Recent research conducted by Dr. Berkman in California has shown that text messages may help smokers quit the addiction, predominantly if they are personalized to the individual; the study was conducted on 27 heavy smokers.
In the study, a well-designed MRI was used to determine the brain sections most dynamic in controlling desires to smoke, which examiners described as "a conflict that comprises of a sequence of temporary willpower encounters." The study establish that participants who had the most movement in the key sections of their brains during testing were also the most likely to struggle with their aspiration to smoke, something that was acknowledged in their responses to future text messages.
The researchers sent text messages to the participants to remind them about the program in which they were indulged (quit smoking). In the text message they inquired about the number of cigarettes they smoked between two consecutive text messages. The study continued three weeks in which every day every contestant received eight inquiry text messages and they had to reply the message by giving them the answers like how many cigarettes they smoked and about their mood. In the text message the researchers also give simple activity to the participant like water your plant, play with your dog, and do some cooking just to keep them busy which really help them to quit smoking.
After that MRI scans forecasted an individual's capability to control their responses to desires, the investigators ventured that it may be possible to customize smoking termination programs for an individual's own capability to control their addiction.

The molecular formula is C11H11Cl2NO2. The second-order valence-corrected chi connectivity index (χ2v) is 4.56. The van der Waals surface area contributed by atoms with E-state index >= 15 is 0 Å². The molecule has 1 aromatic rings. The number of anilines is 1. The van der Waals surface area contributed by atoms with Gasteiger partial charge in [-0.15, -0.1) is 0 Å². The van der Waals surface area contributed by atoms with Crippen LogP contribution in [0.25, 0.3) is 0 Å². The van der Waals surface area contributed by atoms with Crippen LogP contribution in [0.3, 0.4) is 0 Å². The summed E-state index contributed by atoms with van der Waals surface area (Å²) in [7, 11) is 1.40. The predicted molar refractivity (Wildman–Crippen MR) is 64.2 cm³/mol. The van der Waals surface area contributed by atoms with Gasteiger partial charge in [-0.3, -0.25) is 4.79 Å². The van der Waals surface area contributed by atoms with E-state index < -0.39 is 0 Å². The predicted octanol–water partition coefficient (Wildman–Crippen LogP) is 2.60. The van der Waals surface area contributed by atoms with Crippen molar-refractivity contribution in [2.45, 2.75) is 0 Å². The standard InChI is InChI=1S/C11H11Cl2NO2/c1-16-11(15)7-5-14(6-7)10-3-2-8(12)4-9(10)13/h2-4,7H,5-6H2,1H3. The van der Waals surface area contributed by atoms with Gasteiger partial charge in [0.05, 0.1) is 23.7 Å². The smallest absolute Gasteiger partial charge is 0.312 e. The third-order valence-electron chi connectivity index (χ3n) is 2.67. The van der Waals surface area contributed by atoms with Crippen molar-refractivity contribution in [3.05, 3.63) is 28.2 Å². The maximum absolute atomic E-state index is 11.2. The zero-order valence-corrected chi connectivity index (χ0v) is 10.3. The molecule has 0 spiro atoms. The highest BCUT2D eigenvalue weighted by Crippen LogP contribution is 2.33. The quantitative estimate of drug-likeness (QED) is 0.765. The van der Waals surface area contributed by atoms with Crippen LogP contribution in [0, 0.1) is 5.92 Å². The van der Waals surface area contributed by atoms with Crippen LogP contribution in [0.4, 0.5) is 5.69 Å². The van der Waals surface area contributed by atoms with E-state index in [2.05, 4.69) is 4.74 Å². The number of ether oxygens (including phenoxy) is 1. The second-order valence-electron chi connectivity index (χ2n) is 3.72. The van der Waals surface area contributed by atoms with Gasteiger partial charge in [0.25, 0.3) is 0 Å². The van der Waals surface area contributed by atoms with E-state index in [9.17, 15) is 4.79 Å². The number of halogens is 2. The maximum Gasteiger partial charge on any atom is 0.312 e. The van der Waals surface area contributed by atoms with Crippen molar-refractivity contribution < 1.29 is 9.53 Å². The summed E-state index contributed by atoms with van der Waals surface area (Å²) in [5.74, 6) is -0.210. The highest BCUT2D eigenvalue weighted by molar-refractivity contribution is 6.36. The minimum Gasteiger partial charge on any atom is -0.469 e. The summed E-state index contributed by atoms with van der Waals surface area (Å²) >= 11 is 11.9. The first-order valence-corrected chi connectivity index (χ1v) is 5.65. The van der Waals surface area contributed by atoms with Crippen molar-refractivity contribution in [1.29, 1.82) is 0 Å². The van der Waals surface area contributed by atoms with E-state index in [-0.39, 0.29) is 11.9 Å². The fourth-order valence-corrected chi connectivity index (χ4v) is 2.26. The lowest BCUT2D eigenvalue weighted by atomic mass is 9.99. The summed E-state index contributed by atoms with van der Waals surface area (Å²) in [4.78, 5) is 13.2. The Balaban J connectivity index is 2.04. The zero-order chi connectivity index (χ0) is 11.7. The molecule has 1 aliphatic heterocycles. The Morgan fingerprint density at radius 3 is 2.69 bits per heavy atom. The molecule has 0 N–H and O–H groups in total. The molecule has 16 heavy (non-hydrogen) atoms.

"We are really enthusiastic about this consequence because it means that the brain initiation we see in the scanner is predictive of real-world consequences across a much lengthier time span than we thought," Dr. Elliot Berkman, a professor of psychology at the University of Oregon, said in a university news release.
The study appeared online this March 2011 in the journal .
In the study, Berkman and coworkers experienced whether short text messages could be used to track smokers' efforts to control their smoking desires. The participants were sent eight text messages per day for three weeks prompting them to document their ongoing smoking desires, cigarette use and temper.
The investigators established that text messaging is at least as effective as more expensive and harder-to-use handheld strategies used to gather such data.
"Text messaging may be an ideal delivery mechanism for tailored interventions because it is low-cost, most people already possess the existing hardware and the messages can be delivered near-instantaneously into real-world situations," Dr. Berkman said.
Well it is all about the study of Berkman but according to me we can’t implement this idea out here in Pakistan because we do not take our text messages seriously (ask Zubeda Apa and Ahmad Faraz). But there is a perfect strategy which pops up in my mind that it might be helpful if someone’s GF or BF texted him/her again and again to remind him/her to quit smoking (believe me girls are very good at it ;-))
Jokes apart it all depends on one’s will and determination, if someone decides that he/she really wants to quit smoking he/she can do it by making his own strategy there is no need to follow a specific predefine exercise or anything. It’s all depends on you it is an old saying that where there's a will there's a way. ;-)
Whew, all that writing has got me craving for a smoke.